This morning I heard a young person talking about trust – and how organizations absolutely must develop trust with their clients or they won’t be able to do anything at all. Young people won’t accept help from someone they don’t trust.
This is an idea that could boom around the world. What does it mean to gain – to earn – trust? I find that adults can get be overly focused on requiring young people to earn their trust – but forget the piece where they need to earn the young peoples’ trust.
Because we work for a given organization, because we teach a certain subject matter, because we know ourselves to be caring and attentive individuals who help young people does not mean that young people are required to trust us or even to be grateful for our help.
The following lesson is designed to support young people in helping each other – people they already have built a trusting relationship with – to extend the sexual health message. This way we build trust with one or two youth and then, by training them to support their friends, our message can run ahead of us.
This lesson is, like yesterday’s, from the second volume of Teaching Safer Sex:
WHAT’S A FRIEND TO DO?
The Role of Friends in Promoting Safer Sex
By the end of this lesson, participants will be able to:
1. Defend the proposition that if a friend’s behaviors put him or her at risk, a real friend will try to prevent the danger.
2. Identify possible responses they might have when a friend is at risk.
3. Apply different ways of taking action to reduce a friend’s risk.
Most sexuality education focuses on the individual’s responsibility for self and partner. However, by acknowledging the vital role of peers in determining a person’s attitudes and behaviors, many educators now use peer education effectively. Yet, young people are seldom urged to be proactive regarding a friend’s risky sexual behaviors, as they are in safety campaigns such as those regarding alcohol use, e.g., “Friends don’t let friends drive drunk.” This lesson encourages young people to consider whether a true friend needs to take a role in discouraging risky sexual behavior that could lead to a sexually transmitted infection or an unplanned pregnancy.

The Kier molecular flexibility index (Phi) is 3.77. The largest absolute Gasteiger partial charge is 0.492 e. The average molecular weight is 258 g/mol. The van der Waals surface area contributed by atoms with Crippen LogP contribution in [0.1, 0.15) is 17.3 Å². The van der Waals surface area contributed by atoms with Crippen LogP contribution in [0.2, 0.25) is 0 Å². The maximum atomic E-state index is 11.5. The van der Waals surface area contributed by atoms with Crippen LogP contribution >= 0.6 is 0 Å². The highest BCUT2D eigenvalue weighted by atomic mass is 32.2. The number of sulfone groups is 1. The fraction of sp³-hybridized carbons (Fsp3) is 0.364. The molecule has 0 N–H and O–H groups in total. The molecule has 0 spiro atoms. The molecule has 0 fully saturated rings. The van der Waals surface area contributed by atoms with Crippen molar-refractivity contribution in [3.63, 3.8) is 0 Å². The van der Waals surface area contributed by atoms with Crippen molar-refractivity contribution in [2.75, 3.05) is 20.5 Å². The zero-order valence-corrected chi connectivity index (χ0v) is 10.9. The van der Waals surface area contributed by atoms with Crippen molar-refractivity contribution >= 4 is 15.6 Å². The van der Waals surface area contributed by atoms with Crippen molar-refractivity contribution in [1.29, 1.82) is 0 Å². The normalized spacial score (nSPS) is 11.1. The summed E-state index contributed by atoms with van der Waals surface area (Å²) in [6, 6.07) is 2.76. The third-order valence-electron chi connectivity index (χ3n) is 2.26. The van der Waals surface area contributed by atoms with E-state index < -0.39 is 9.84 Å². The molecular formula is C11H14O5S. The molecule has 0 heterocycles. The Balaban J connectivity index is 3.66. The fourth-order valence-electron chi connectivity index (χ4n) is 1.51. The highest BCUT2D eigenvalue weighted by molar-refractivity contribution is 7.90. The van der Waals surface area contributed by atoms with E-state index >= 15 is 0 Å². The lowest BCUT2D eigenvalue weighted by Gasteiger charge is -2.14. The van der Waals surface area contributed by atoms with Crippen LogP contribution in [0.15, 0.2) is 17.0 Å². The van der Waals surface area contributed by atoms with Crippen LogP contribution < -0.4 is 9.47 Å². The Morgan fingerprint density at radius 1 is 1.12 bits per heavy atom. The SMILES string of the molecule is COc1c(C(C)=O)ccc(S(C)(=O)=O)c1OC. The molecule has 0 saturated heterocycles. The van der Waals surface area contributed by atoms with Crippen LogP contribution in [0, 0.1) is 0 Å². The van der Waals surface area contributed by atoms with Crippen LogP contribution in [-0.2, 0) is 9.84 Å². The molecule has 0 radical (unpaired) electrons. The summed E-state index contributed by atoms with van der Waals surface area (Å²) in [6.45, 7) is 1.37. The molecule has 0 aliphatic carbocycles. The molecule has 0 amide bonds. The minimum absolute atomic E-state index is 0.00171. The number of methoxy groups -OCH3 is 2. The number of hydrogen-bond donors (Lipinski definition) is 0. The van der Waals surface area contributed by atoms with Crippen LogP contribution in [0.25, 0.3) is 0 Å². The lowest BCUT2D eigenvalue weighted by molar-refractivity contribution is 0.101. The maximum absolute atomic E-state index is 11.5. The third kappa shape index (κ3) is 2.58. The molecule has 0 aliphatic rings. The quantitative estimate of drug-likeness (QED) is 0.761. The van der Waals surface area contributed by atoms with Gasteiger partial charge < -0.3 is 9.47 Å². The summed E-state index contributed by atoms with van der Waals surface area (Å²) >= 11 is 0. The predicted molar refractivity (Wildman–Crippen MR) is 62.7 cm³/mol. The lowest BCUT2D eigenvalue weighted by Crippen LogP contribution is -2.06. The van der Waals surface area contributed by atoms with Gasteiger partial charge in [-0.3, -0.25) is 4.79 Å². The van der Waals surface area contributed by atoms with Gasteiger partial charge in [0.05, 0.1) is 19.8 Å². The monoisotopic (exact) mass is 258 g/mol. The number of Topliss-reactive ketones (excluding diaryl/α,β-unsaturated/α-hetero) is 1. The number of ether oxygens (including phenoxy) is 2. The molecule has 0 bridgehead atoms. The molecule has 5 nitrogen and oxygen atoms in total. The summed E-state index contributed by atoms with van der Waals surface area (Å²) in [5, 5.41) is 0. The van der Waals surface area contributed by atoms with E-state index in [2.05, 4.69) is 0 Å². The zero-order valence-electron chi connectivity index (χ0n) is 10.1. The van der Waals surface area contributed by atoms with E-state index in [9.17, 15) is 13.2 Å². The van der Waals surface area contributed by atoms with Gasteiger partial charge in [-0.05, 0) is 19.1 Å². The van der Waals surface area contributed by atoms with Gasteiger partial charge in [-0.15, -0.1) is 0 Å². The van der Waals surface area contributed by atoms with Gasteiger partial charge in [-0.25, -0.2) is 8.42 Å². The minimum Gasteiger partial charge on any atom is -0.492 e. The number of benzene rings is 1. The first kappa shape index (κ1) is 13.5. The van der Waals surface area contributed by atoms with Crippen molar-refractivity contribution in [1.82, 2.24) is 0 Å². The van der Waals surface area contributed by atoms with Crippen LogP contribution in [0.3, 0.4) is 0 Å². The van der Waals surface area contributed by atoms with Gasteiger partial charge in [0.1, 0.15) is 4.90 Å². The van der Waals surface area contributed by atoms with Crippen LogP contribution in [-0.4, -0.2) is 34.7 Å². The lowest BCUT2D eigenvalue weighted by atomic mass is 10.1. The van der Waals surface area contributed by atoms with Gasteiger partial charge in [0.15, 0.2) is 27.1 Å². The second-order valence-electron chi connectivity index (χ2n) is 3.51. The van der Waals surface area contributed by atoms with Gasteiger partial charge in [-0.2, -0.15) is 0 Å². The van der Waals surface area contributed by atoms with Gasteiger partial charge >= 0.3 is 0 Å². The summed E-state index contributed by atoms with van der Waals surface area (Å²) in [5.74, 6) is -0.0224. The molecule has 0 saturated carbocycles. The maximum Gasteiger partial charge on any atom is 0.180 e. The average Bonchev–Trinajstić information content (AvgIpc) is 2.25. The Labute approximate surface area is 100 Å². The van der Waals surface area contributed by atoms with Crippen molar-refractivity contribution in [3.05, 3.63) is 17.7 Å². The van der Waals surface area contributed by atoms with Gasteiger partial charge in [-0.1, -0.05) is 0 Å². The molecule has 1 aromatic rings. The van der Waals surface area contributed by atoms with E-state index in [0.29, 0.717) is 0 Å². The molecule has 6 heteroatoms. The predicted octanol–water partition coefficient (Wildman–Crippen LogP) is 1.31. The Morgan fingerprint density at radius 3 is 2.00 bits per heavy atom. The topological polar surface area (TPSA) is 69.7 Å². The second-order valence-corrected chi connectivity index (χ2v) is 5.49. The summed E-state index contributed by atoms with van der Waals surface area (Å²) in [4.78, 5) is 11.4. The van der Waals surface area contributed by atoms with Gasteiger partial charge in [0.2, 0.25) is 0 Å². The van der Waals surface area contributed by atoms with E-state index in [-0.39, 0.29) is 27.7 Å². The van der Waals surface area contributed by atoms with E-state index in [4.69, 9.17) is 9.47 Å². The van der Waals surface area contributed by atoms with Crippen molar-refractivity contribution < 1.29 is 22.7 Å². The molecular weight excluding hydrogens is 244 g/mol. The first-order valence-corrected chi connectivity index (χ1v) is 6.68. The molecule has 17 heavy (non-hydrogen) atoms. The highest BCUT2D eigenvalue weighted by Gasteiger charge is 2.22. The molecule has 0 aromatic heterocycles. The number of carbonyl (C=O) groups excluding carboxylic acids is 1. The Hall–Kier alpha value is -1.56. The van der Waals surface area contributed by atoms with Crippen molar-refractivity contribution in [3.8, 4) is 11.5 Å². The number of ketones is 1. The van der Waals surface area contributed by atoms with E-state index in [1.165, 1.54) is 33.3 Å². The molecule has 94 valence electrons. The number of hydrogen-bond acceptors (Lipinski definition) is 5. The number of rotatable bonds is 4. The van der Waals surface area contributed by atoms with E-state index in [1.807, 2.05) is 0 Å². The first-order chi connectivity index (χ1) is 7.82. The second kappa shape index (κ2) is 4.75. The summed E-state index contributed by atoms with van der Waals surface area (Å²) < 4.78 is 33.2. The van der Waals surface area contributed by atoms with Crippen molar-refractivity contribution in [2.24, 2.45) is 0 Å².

Standing up for sexual health is no easy task – even as an adult, within adult circles, it is far more a taboo subject than sexual jokes. But we can give young people the tools with which to meet their friends where they are and help move them, step by step, towards a sexually healthier existence.
A friend recently asked me what my ultimate, large goal is in my career in sexuality education, and here’s what I came up with: That every person in the world has someone knowledgeable to go to with questions and worries about sexuality. I think this lesson moves the world, ever so slightly, in that direction.